Hi again. I missed a month’s update. Oops. Well, here’s my update for the last 2 months then. 🙂
June and July, the summer months that see a lot of street festivals, food festivals, and all sorts of activity in the Bay Area. I’m still recuperating from long-term illness (at least I think I’m healing. Sometimes it’s hard to tell), so didn’t partake in the outdoor adventures of my area. Really, I was looking for something relaxing that I could share with people I love as the ideal summer experience. So, after booking an extended trip home to my family, I also started hunting for local adventures we could have in the area.
Ohio has fun things to do, but when you’ve lived there for years, the tourist attractions lose their appeal (I think I understand the New Yorkers who never visit Ellis Island now). And at least for me, it’s the little hidden gems that become the highlights of a town anyways. The biggest “gem” being right at home… mom’s cooking, warm sunny days on a patio with lush grass beneath and a vegetable garden starting to produce. It’s a picturesque American life in my eyes.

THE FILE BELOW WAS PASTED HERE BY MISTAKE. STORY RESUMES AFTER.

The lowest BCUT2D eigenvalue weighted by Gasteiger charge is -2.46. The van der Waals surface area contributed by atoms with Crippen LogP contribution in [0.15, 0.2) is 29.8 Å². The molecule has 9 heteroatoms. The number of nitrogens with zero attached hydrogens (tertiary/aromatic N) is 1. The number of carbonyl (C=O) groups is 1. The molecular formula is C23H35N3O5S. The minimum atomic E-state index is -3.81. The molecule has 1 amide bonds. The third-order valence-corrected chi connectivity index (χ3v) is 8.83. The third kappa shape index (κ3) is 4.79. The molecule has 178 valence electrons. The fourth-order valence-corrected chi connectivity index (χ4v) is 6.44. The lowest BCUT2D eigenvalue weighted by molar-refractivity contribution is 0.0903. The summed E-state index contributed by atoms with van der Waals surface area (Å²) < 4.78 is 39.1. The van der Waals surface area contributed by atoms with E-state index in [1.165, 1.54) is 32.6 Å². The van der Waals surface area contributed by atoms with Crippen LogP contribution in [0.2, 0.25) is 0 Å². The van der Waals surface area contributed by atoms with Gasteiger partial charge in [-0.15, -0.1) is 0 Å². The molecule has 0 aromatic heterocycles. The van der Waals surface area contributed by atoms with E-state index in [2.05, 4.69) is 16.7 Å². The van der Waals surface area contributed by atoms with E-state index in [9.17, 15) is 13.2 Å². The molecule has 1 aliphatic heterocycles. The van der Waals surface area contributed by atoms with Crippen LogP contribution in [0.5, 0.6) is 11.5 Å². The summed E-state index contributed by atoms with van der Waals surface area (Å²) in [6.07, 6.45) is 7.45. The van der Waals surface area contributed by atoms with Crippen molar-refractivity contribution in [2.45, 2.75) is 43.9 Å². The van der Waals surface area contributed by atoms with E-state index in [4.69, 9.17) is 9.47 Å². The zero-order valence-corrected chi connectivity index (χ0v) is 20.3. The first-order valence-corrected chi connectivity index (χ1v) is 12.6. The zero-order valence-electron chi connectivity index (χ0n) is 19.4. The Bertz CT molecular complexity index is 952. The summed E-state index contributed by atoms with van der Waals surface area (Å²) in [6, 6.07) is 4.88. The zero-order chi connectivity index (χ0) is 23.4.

We went to Amish Country once, being very close to my family’s home and a common stop for the locals b/c of their traditional foods and crafts. Hartville Kitchen is always a good stop for “country cookin'”, though beware the butter and lard used in EVERYTHING. The portions are also quite huge for the prices too. Tasty, but you know… stomach issues.